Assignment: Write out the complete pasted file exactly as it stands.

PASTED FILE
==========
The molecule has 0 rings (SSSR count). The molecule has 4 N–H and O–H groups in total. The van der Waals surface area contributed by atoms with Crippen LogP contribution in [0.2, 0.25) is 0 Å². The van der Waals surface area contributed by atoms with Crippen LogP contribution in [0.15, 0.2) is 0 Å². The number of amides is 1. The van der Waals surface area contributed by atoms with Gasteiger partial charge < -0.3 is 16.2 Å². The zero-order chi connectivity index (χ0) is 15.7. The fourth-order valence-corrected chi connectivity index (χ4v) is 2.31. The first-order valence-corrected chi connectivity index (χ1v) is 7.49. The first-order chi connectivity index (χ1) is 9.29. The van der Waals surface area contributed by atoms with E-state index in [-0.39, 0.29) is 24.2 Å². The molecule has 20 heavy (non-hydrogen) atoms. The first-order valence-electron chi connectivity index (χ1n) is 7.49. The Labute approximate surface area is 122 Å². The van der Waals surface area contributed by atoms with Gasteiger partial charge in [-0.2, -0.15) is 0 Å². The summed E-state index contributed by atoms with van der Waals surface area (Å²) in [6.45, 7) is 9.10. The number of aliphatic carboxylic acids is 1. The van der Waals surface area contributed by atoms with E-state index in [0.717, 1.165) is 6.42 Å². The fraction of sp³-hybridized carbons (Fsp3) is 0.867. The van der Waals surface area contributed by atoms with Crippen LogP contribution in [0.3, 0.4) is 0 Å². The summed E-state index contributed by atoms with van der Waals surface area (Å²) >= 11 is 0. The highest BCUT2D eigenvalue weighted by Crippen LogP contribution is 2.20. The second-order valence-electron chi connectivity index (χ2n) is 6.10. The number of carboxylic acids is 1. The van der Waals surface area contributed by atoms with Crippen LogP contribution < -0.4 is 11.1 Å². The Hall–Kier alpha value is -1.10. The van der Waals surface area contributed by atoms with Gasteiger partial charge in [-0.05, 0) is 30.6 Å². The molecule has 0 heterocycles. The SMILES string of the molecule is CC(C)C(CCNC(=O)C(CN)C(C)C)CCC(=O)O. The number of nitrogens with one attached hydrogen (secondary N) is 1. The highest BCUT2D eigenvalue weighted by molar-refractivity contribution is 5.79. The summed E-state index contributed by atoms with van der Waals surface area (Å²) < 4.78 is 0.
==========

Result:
The molecule has 0 rings (SSSR count). The molecule has 4 N–H and O–H groups in total. The van der Waals surface area contributed by atoms with Crippen LogP contribution in [0.2, 0.25) is 0 Å². The van der Waals surface area contributed by atoms with Crippen LogP contribution in [0.15, 0.2) is 0 Å². The number of amides is 1. The van der Waals surface area contributed by atoms with Gasteiger partial charge < -0.3 is 16.2 Å². The zero-order chi connectivity index (χ0) is 15.7. The fourth-order valence-corrected chi connectivity index (χ4v) is 2.31. The first-order valence-corrected chi connectivity index (χ1v) is 7.49. The first-order chi connectivity index (χ1) is 9.29. The van der Waals surface area contributed by atoms with E-state index in [-0.39, 0.29) is 24.2 Å². The molecule has 20 heavy (non-hydrogen) atoms. The first-order valence-electron chi connectivity index (χ1n) is 7.49. The Labute approximate surface area is 122 Å². The van der Waals surface area contributed by atoms with Gasteiger partial charge in [-0.2, -0.15) is 0 Å². The summed E-state index contributed by atoms with van der Waals surface area (Å²) in [6.45, 7) is 9.10. The number of aliphatic carboxylic acids is 1. The van der Waals surface area contributed by atoms with E-state index in [0.717, 1.165) is 6.42 Å². The fraction of sp³-hybridized carbons (Fsp3) is 0.867. The van der Waals surface area contributed by atoms with Crippen LogP contribution in [0.3, 0.4) is 0 Å². The summed E-state index contributed by atoms with van der Waals surface area (Å²) >= 11 is 0. The highest BCUT2D eigenvalue weighted by Crippen LogP contribution is 2.20. The second-order valence-electron chi connectivity index (χ2n) is 6.10. The number of carboxylic acids is 1. The van der Waals surface area contributed by atoms with Crippen LogP contribution < -0.4 is 11.1 Å². The Hall–Kier alpha value is -1.10. The van der Waals surface area contributed by atoms with Gasteiger partial charge in [-0.05, 0) is 30.6 Å². The molecule has 0 heterocycles. The SMILES string of the molecule is CC(C)C(CCNC(=O)C(CN)C(C)C)CCC(=O)O. The number of nitrogens with one attached hydrogen (secondary N) is 1. The highest BCUT2D eigenvalue weighted by molar-refractivity contribution is 5.79. The summed E-state index contributed by atoms with van der Waals surface area (Å²) < 4.78 is 0.